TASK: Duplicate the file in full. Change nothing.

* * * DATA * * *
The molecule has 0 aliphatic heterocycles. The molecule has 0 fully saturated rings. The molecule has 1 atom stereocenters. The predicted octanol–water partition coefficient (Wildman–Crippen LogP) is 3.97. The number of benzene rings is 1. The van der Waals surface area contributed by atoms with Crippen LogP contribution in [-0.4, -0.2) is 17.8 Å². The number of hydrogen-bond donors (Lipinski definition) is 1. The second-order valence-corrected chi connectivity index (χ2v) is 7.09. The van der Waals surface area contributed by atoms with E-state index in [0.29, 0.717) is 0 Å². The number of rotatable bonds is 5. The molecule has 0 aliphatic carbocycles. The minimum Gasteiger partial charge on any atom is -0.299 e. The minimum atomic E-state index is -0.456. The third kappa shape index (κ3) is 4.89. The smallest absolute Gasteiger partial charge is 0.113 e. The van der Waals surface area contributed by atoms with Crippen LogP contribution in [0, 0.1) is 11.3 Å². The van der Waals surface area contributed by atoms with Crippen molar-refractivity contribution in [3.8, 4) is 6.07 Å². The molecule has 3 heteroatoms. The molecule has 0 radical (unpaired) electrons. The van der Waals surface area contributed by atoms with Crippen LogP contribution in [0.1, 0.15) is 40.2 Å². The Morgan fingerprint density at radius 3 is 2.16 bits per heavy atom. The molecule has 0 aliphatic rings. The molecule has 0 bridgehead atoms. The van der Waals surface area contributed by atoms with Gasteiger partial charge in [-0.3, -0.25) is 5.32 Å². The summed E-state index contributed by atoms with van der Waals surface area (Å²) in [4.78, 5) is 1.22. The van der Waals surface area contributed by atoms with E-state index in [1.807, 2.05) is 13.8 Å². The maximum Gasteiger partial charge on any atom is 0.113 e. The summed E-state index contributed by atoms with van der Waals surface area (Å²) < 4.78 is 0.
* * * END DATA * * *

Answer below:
The molecule has 0 aliphatic heterocycles. The molecule has 0 fully saturated rings. The molecule has 1 atom stereocenters. The predicted octanol–water partition coefficient (Wildman–Crippen LogP) is 3.97. The number of benzene rings is 1. The van der Waals surface area contributed by atoms with Crippen LogP contribution in [-0.4, -0.2) is 17.8 Å². The number of hydrogen-bond donors (Lipinski definition) is 1. The second-order valence-corrected chi connectivity index (χ2v) is 7.09. The van der Waals surface area contributed by atoms with E-state index in [0.29, 0.717) is 0 Å². The number of rotatable bonds is 5. The molecule has 0 aliphatic carbocycles. The minimum Gasteiger partial charge on any atom is -0.299 e. The minimum atomic E-state index is -0.456. The third kappa shape index (κ3) is 4.89. The smallest absolute Gasteiger partial charge is 0.113 e. The van der Waals surface area contributed by atoms with Crippen LogP contribution in [0, 0.1) is 11.3 Å². The van der Waals surface area contributed by atoms with Crippen molar-refractivity contribution in [3.8, 4) is 6.07 Å². The molecule has 3 heteroatoms. The molecule has 0 radical (unpaired) electrons. The van der Waals surface area contributed by atoms with Crippen LogP contribution in [0.1, 0.15) is 40.2 Å². The Morgan fingerprint density at radius 3 is 2.16 bits per heavy atom. The molecule has 0 aliphatic rings. The molecule has 0 bridgehead atoms. The van der Waals surface area contributed by atoms with Gasteiger partial charge in [-0.3, -0.25) is 5.32 Å². The summed E-state index contributed by atoms with van der Waals surface area (Å²) in [4.78, 5) is 1.22. The van der Waals surface area contributed by atoms with E-state index in [1.807, 2.05) is 13.8 Å². The maximum Gasteiger partial charge on any atom is 0.113 e. The summed E-state index contributed by atoms with van der Waals surface area (Å²) < 4.78 is 0.